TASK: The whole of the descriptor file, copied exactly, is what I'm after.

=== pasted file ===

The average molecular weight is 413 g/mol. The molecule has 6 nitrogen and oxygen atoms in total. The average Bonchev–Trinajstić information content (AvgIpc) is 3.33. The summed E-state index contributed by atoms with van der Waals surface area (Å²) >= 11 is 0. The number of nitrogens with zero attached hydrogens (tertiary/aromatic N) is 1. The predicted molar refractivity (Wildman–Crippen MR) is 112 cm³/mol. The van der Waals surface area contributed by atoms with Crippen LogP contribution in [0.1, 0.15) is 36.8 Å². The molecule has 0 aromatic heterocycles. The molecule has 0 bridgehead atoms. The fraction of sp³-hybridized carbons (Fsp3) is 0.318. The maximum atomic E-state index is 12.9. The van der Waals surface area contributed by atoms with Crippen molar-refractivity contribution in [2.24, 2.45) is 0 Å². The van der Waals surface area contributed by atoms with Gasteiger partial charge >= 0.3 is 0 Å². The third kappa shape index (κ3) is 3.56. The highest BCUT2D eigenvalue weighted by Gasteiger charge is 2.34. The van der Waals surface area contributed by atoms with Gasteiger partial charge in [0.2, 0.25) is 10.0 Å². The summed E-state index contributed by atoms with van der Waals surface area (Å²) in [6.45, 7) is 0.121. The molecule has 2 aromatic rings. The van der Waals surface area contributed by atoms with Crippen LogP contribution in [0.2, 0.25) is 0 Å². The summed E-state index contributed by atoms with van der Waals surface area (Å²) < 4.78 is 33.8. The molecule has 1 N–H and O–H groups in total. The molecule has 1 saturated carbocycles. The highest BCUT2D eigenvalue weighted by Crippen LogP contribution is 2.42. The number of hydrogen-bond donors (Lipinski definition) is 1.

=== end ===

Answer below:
The average molecular weight is 413 g/mol. The molecule has 6 nitrogen and oxygen atoms in total. The average Bonchev–Trinajstić information content (AvgIpc) is 3.33. The summed E-state index contributed by atoms with van der Waals surface area (Å²) >= 11 is 0. The number of nitrogens with zero attached hydrogens (tertiary/aromatic N) is 1. The predicted molar refractivity (Wildman–Crippen MR) is 112 cm³/mol. The van der Waals surface area contributed by atoms with Crippen LogP contribution in [0.1, 0.15) is 36.8 Å². The molecule has 0 aromatic heterocycles. The molecule has 0 bridgehead atoms. The fraction of sp³-hybridized carbons (Fsp3) is 0.318. The maximum atomic E-state index is 12.9. The van der Waals surface area contributed by atoms with Crippen molar-refractivity contribution in [2.24, 2.45) is 0 Å². The van der Waals surface area contributed by atoms with Gasteiger partial charge >= 0.3 is 0 Å². The third kappa shape index (κ3) is 3.56. The highest BCUT2D eigenvalue weighted by Gasteiger charge is 2.34. The van der Waals surface area contributed by atoms with Gasteiger partial charge in [0.2, 0.25) is 10.0 Å². The summed E-state index contributed by atoms with van der Waals surface area (Å²) in [6.45, 7) is 0.121. The molecule has 2 aromatic rings. The van der Waals surface area contributed by atoms with Crippen LogP contribution in [0.2, 0.25) is 0 Å². The summed E-state index contributed by atoms with van der Waals surface area (Å²) < 4.78 is 33.8. The molecule has 1 N–H and O–H groups in total. The molecule has 1 saturated carbocycles. The highest BCUT2D eigenvalue weighted by Crippen LogP contribution is 2.42. The number of hydrogen-bond donors (Lipinski definition) is 1.